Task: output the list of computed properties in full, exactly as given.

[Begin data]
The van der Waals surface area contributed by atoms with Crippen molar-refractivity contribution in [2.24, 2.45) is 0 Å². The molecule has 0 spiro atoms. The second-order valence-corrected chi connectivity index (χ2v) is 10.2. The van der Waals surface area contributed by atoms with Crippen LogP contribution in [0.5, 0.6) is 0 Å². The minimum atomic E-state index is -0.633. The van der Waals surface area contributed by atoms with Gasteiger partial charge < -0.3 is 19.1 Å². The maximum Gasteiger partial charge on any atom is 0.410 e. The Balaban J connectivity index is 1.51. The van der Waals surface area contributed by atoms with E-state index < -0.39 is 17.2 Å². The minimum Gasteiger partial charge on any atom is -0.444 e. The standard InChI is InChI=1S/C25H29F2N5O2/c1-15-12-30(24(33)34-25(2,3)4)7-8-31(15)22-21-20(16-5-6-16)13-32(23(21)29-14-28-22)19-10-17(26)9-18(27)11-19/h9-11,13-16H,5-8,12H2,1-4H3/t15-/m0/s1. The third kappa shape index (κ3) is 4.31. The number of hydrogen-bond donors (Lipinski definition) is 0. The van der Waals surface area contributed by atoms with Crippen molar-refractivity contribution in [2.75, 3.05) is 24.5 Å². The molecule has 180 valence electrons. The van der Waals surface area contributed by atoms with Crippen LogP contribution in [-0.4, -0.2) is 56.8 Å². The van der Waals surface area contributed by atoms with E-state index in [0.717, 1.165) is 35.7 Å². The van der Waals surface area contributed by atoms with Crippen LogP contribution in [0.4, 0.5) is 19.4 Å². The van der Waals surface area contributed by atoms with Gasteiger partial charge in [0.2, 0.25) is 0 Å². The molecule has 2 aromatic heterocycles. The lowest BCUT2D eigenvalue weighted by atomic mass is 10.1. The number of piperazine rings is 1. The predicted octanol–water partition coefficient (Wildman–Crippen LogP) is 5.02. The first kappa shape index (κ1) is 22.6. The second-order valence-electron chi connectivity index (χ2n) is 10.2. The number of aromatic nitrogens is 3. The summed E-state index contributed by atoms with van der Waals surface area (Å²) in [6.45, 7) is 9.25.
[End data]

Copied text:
The van der Waals surface area contributed by atoms with Crippen molar-refractivity contribution in [2.24, 2.45) is 0 Å². The molecule has 0 spiro atoms. The second-order valence-corrected chi connectivity index (χ2v) is 10.2. The van der Waals surface area contributed by atoms with Crippen LogP contribution in [0.5, 0.6) is 0 Å². The minimum atomic E-state index is -0.633. The van der Waals surface area contributed by atoms with Gasteiger partial charge < -0.3 is 19.1 Å². The maximum Gasteiger partial charge on any atom is 0.410 e. The Balaban J connectivity index is 1.51. The van der Waals surface area contributed by atoms with E-state index < -0.39 is 17.2 Å². The minimum Gasteiger partial charge on any atom is -0.444 e. The standard InChI is InChI=1S/C25H29F2N5O2/c1-15-12-30(24(33)34-25(2,3)4)7-8-31(15)22-21-20(16-5-6-16)13-32(23(21)29-14-28-22)19-10-17(26)9-18(27)11-19/h9-11,13-16H,5-8,12H2,1-4H3/t15-/m0/s1. The third kappa shape index (κ3) is 4.31. The number of hydrogen-bond donors (Lipinski definition) is 0. The van der Waals surface area contributed by atoms with Crippen molar-refractivity contribution in [2.75, 3.05) is 24.5 Å². The molecule has 180 valence electrons. The van der Waals surface area contributed by atoms with Crippen LogP contribution in [-0.4, -0.2) is 56.8 Å². The van der Waals surface area contributed by atoms with E-state index in [0.717, 1.165) is 35.7 Å². The van der Waals surface area contributed by atoms with Crippen LogP contribution in [0.4, 0.5) is 19.4 Å². The van der Waals surface area contributed by atoms with Gasteiger partial charge in [0.2, 0.25) is 0 Å². The molecule has 2 aromatic heterocycles. The lowest BCUT2D eigenvalue weighted by atomic mass is 10.1. The number of piperazine rings is 1. The predicted octanol–water partition coefficient (Wildman–Crippen LogP) is 5.02. The first kappa shape index (κ1) is 22.6. The second-order valence-electron chi connectivity index (χ2n) is 10.2. The number of aromatic nitrogens is 3. The summed E-state index contributed by atoms with van der Waals surface area (Å²) in [6.45, 7) is 9.25.